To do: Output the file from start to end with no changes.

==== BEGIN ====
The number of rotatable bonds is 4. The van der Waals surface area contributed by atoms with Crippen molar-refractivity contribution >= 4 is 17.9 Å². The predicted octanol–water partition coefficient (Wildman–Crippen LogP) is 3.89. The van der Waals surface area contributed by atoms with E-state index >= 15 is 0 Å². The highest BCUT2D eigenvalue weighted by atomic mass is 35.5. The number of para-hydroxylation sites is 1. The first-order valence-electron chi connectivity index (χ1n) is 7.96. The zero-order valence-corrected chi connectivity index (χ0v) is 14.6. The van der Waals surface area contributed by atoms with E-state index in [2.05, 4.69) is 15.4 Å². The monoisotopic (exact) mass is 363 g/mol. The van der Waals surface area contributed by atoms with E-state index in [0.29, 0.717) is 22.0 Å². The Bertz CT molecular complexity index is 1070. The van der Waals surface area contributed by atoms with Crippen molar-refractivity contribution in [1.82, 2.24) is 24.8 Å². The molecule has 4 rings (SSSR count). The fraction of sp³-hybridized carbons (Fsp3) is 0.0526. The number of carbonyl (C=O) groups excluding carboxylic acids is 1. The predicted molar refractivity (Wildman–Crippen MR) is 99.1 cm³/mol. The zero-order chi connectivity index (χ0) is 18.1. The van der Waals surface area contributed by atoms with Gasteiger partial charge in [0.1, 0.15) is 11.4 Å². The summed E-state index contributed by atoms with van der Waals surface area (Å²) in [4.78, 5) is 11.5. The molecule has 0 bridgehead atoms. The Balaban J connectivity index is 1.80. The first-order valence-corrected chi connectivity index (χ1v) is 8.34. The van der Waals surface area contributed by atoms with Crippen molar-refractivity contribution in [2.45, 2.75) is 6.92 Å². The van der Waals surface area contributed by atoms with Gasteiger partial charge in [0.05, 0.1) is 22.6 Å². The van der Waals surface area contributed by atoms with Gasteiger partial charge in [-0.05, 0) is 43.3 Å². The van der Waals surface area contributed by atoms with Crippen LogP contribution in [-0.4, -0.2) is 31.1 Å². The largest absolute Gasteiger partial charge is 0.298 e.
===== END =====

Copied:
The number of rotatable bonds is 4. The van der Waals surface area contributed by atoms with Crippen molar-refractivity contribution >= 4 is 17.9 Å². The predicted octanol–water partition coefficient (Wildman–Crippen LogP) is 3.89. The van der Waals surface area contributed by atoms with E-state index >= 15 is 0 Å². The highest BCUT2D eigenvalue weighted by atomic mass is 35.5. The number of para-hydroxylation sites is 1. The first-order valence-electron chi connectivity index (χ1n) is 7.96. The zero-order valence-corrected chi connectivity index (χ0v) is 14.6. The van der Waals surface area contributed by atoms with E-state index in [2.05, 4.69) is 15.4 Å². The monoisotopic (exact) mass is 363 g/mol. The van der Waals surface area contributed by atoms with E-state index in [0.29, 0.717) is 22.0 Å². The Bertz CT molecular complexity index is 1070. The van der Waals surface area contributed by atoms with Crippen molar-refractivity contribution in [1.82, 2.24) is 24.8 Å². The molecule has 4 rings (SSSR count). The fraction of sp³-hybridized carbons (Fsp3) is 0.0526. The number of carbonyl (C=O) groups excluding carboxylic acids is 1. The predicted molar refractivity (Wildman–Crippen MR) is 99.1 cm³/mol. The zero-order chi connectivity index (χ0) is 18.1. The van der Waals surface area contributed by atoms with Gasteiger partial charge in [0.1, 0.15) is 11.4 Å². The summed E-state index contributed by atoms with van der Waals surface area (Å²) in [4.78, 5) is 11.5. The molecule has 0 bridgehead atoms. The Balaban J connectivity index is 1.80. The first-order valence-corrected chi connectivity index (χ1v) is 8.34. The van der Waals surface area contributed by atoms with Crippen molar-refractivity contribution in [2.45, 2.75) is 6.92 Å². The van der Waals surface area contributed by atoms with Gasteiger partial charge in [0.05, 0.1) is 22.6 Å². The van der Waals surface area contributed by atoms with Gasteiger partial charge in [-0.05, 0) is 43.3 Å². The van der Waals surface area contributed by atoms with Crippen LogP contribution in [-0.4, -0.2) is 31.1 Å². The largest absolute Gasteiger partial charge is 0.298 e.